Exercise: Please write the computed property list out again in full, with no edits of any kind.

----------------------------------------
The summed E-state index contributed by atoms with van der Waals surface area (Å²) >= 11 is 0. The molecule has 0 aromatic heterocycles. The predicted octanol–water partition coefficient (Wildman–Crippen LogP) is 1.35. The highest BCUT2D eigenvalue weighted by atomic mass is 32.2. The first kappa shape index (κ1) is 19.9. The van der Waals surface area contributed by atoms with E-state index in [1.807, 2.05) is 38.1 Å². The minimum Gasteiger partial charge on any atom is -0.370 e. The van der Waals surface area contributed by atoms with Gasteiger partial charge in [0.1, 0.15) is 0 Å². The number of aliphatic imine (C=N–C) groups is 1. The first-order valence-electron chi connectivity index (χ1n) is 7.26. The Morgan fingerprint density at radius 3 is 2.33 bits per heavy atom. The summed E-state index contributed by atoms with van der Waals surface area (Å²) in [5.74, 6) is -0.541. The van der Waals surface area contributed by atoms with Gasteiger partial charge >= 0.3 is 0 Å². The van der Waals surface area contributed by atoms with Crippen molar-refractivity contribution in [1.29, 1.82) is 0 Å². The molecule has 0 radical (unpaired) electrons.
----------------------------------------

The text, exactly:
The summed E-state index contributed by atoms with van der Waals surface area (Å²) >= 11 is 0. The molecule has 0 aromatic heterocycles. The predicted octanol–water partition coefficient (Wildman–Crippen LogP) is 1.35. The highest BCUT2D eigenvalue weighted by atomic mass is 32.2. The first kappa shape index (κ1) is 19.9. The van der Waals surface area contributed by atoms with E-state index in [1.807, 2.05) is 38.1 Å². The minimum Gasteiger partial charge on any atom is -0.370 e. The van der Waals surface area contributed by atoms with Gasteiger partial charge in [0.1, 0.15) is 0 Å². The number of aliphatic imine (C=N–C) groups is 1. The first-order valence-electron chi connectivity index (χ1n) is 7.26. The Morgan fingerprint density at radius 3 is 2.33 bits per heavy atom. The summed E-state index contributed by atoms with van der Waals surface area (Å²) in [5.74, 6) is -0.541. The van der Waals surface area contributed by atoms with Gasteiger partial charge >= 0.3 is 0 Å². The van der Waals surface area contributed by atoms with Crippen molar-refractivity contribution in [1.29, 1.82) is 0 Å². The molecule has 0 radical (unpaired) electrons.